“When it comes to leading, we need to first ask ourselves what it is that we follow.”

Aaron Bayer

  • His Mom and step-dad were both lounge singers.
  • They were very transient in the early days.
  • They were homeless and lived in garages at times.
  • Aunt was a heroin addict.
  • Aunt’s boyfriend died of an overdose.
  • Pinnacle moment for him at age 16 when his brother died.

Overcoming Hardship & Mentors

  • When speaking of Mr. Smith, Aaron’s 8th-grade social studies teacher, Aaron said, “He saw something in him, that I didn’t see in myself, and I don’t know that anybody did. He told me, ‘I don’t know if you really learn like other kids, but I’ve heard you talk to other kids and these groups, and though you don’t feel like you are connecting you just have a real way with words. and you just feel very comfortable speaking.’
  • Mr. Smith was an advocate for me that entire year.
  • “Growing up the two things that did not have any value to Aaron: police officers, and educators. They were the rule enforcers.
  • Another influential person in Aaron Bayer’s Life was Mr. Miller, his driver’s ed teacher, who told Aaron, “You better realize that the world already has a pegged as a statistic. You come from a divorced family, and there is alcoholism. there is drug abuse. You are transient. you are eating at missions. The world knows exactly where you are headed, and the world knows exactly what you are going to become. So, you can kind of fall into the gravity that is that statistic, they have you pegged and you do likewise, and you go out and do likewise.”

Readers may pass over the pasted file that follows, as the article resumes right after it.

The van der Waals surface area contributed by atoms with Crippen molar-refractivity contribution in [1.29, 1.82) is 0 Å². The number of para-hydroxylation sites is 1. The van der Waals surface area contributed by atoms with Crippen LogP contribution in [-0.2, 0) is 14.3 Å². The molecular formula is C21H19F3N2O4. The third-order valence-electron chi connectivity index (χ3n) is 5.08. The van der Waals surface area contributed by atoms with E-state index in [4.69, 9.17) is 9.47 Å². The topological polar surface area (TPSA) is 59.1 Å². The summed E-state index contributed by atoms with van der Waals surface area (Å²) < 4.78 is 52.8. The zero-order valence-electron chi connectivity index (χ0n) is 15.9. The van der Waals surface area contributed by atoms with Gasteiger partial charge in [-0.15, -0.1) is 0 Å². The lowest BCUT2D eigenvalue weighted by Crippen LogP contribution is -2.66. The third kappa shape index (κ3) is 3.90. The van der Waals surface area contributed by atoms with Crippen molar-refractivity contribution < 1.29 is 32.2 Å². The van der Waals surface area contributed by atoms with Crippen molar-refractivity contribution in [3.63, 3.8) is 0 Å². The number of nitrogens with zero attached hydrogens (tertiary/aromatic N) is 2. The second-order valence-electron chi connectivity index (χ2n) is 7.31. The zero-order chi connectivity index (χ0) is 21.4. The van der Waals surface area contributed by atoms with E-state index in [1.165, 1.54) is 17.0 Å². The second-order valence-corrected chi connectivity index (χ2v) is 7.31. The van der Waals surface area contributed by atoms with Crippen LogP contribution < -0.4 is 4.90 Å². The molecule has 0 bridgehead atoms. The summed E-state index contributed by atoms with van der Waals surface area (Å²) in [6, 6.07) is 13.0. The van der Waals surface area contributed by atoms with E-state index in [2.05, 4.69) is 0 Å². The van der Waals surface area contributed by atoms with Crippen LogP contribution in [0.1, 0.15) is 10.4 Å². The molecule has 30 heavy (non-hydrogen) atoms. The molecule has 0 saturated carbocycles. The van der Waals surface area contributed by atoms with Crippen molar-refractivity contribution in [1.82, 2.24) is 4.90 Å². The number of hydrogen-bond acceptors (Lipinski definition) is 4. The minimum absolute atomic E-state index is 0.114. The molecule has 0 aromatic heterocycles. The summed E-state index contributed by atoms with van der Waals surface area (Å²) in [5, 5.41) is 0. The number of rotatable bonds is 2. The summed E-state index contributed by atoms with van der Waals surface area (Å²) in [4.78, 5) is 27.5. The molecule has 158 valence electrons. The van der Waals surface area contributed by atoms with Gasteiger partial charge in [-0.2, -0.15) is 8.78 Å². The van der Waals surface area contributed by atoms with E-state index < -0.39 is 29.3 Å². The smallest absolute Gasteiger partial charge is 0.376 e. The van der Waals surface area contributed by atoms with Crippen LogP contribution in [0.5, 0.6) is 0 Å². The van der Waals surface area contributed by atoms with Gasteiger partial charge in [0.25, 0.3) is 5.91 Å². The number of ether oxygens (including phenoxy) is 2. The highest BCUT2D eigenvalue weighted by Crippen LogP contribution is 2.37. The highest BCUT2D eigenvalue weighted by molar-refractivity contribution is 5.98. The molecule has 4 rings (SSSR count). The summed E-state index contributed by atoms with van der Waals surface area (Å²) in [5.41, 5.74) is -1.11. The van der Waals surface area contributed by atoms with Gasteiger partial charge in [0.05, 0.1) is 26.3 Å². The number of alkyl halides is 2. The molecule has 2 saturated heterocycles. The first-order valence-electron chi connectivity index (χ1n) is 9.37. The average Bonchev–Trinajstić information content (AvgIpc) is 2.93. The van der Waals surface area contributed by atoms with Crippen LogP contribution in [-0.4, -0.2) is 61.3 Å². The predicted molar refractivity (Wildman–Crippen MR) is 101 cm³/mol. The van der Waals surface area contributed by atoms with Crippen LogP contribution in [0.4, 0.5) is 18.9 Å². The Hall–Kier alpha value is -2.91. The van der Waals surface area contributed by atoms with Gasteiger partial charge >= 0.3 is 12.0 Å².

• “You haven’t fallen into the gravity of this societal standard that has normed you to be nothing more than a broken kid, from a broken home, with broken dreams, without the skills to put them all back together.
  • Probably the most influential mentor and the closest thing to a father figure that Aaron had in his life was a young police officer, Gary Johnson, that used to patrol the area that Aaron grew up in. Officer Johnson would have genuine conversations with them, and then miraculously ended up being the school resource officer at the high school that Aaron ended up going to.
  • Office Johnson gave Aaron the opportunity to trust.



  • “When it comes to leading, we need to first ask ourselves what it is that we follow.”
  • Your lived experiences are what drives you and motivates you.
  • “There have been times for me that I look back on my life and the last 42 years and I feel that I have struggled more in the first 20 years than most have after 84 years.
  • “I have nothing to lose, I believe that I have seen the worst that life has to offer. I believe that I have lived in the shadows and the darkness of society.”
  • “I’m not pursuing greatness for the sake of being great, but I am pursuing that passion in me, and I’m going to live the life that I believe that I am supposed to live through that lens through that experience, and hope that one day the world will paint me as great.